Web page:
By Sarah Mac Donald - 25 April, 2016
"We must live with a plurality of narratives, or our commemoration is a self-serving and disingenuous pretence” warns Archbishop Richard Clarke.
The leader of the Church of Ireland has called for a wider and generous remembering around the narrative of 1916 in his sermon for a special commemorative service at St Patrick’s Cathedral in Dublin on Sunday.
In his address, Archbishop Richard Clarke told the congregation of state and religious representatives that emphasis is now rightly being given to the more than two hundred people who died in crossfire simply by being in ‘the wrong place’.
This figure, he noted, included some forty children, some of whom were very young.
“We remember this, not for reasons of vituperation or for the apportioning of blame, but simply as the reminder that nobody has a monopoly on victimhood,” he said.
Acknowledging that there is rhetoric in the Proclamation, Archbishop Clarke said it also contained aspiration in the style of the American Constitution, “envisioning a state which is to provide equal rights and equal opportunities to all its citizens, and declares its resolve to pursue the happiness and prosperity of the whole nation and of all its parts, cherishing all of the children of the nation equally”.
He warned that a celebration which does not recognise the abject failures to follow through on these goals, both in the reality of increasing homelessness and in a growing imbalance between those who have and those who do not have, “can scarcely claim either integrity or significance”.
He told the congregation gathered in the national cathedral that the dignity of any individual is, in the Christian understanding, paramount and imperative.
“Christian disciples believe that every human person is made in God’s image and likeness, and that there is an inherent God-bestowed dignity in every human person.”
Of the centenary of the 1916 Rising, Dr Clarke said there is “more than one narrative in 1916 and its Rising; we must live with a plurality of narratives, or our commemoration is a self-serving and disingenuous pretence.”
He added, “This single narrative pretence is a place we all have known so well in the history of this country. It is a place where, as Eavan Boland expresses it,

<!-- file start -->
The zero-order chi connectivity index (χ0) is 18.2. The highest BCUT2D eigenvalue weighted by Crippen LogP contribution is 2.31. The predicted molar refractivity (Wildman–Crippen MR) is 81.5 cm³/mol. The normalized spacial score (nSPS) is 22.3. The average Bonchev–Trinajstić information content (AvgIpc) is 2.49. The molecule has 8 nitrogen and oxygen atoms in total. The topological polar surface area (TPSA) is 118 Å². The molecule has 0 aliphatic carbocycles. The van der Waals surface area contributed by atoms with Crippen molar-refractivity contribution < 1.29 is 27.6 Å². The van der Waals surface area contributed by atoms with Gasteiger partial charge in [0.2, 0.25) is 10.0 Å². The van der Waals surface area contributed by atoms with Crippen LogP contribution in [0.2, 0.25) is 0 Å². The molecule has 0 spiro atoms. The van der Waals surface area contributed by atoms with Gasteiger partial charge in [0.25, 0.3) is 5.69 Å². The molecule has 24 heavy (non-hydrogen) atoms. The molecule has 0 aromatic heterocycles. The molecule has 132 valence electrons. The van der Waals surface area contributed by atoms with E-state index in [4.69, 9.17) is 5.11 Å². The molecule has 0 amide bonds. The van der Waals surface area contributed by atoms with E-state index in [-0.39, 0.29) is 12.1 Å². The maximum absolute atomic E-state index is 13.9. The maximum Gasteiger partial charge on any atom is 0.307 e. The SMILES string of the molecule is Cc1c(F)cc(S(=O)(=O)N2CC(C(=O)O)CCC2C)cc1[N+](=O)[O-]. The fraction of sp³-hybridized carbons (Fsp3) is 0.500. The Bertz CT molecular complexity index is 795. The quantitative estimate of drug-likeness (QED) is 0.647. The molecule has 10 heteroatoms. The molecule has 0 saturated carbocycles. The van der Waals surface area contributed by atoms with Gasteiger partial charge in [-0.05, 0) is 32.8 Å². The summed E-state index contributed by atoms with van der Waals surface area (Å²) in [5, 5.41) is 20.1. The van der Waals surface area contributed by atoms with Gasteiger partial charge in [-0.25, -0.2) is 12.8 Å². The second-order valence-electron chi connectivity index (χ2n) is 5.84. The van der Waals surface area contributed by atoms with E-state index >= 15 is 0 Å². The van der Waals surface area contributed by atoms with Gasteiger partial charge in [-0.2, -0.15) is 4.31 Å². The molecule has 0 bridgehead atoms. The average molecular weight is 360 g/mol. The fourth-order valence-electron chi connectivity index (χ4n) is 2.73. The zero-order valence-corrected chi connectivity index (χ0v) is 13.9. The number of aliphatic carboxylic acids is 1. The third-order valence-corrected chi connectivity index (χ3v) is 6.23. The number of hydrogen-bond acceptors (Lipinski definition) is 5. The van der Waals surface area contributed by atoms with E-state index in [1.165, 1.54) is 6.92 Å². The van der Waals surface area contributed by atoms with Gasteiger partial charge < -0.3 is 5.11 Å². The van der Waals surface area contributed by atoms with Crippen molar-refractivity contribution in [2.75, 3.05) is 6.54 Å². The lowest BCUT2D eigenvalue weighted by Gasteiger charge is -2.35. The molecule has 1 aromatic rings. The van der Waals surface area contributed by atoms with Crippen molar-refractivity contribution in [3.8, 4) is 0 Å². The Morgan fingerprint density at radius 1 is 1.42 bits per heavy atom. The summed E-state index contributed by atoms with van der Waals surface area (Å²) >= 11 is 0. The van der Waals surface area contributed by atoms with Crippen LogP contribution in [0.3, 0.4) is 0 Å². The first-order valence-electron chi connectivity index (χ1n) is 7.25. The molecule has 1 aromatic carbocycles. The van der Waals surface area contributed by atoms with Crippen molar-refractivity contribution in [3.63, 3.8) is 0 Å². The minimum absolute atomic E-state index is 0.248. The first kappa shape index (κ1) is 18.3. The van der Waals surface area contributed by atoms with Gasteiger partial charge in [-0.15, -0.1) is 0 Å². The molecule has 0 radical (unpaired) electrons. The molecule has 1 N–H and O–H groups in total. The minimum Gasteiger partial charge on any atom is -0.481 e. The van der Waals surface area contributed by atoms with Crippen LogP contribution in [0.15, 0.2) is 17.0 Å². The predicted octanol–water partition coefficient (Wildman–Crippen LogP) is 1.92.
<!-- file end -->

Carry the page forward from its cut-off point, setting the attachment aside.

‘…every inch of ground
Was a new fever or a field soaked
To its grassy roots with remembered hatreds.’
The Archbishop of Armagh further commented, “What we are called to undertake – fifty years on from 1966 – is to reach out for a wider view, to discern a narrative that is both more nuanced and less politicised. I would want to call this generous remembering.”
“We must therefore recognise that the Rising was indeed one of the accelerators that accentuated the many fissures within Ireland, not simply those of national identity and adherence but also of mutually exclusive cultures, of diverging contexts and differing religious traditions.”
He said 1916 was not simply about Irish patriots and British soldiers.
“We should also seek to place the context of 1916 into the larger background of the First World War, where many convinced Irish nationalists felt impelled by conscience to fight in British uniform on the slaughter fields of Europe.”
Dr Clarke urged people to embrace the insight of Irish nationalist Tom Kettle, who was a friend of many involved in the Rising but who died in a British Army uniform.
Kettle suggested that only when Ireland looked outwards would she achieve her true potential as a nation, and achieve harmony or peace.
That challenge today, Archbishop Clarke said, was not simply looking outwards to those who may enhance our economy but looking outwards also to those who need our help and costly compassion that will make any commemoration of 1916 a worthy project.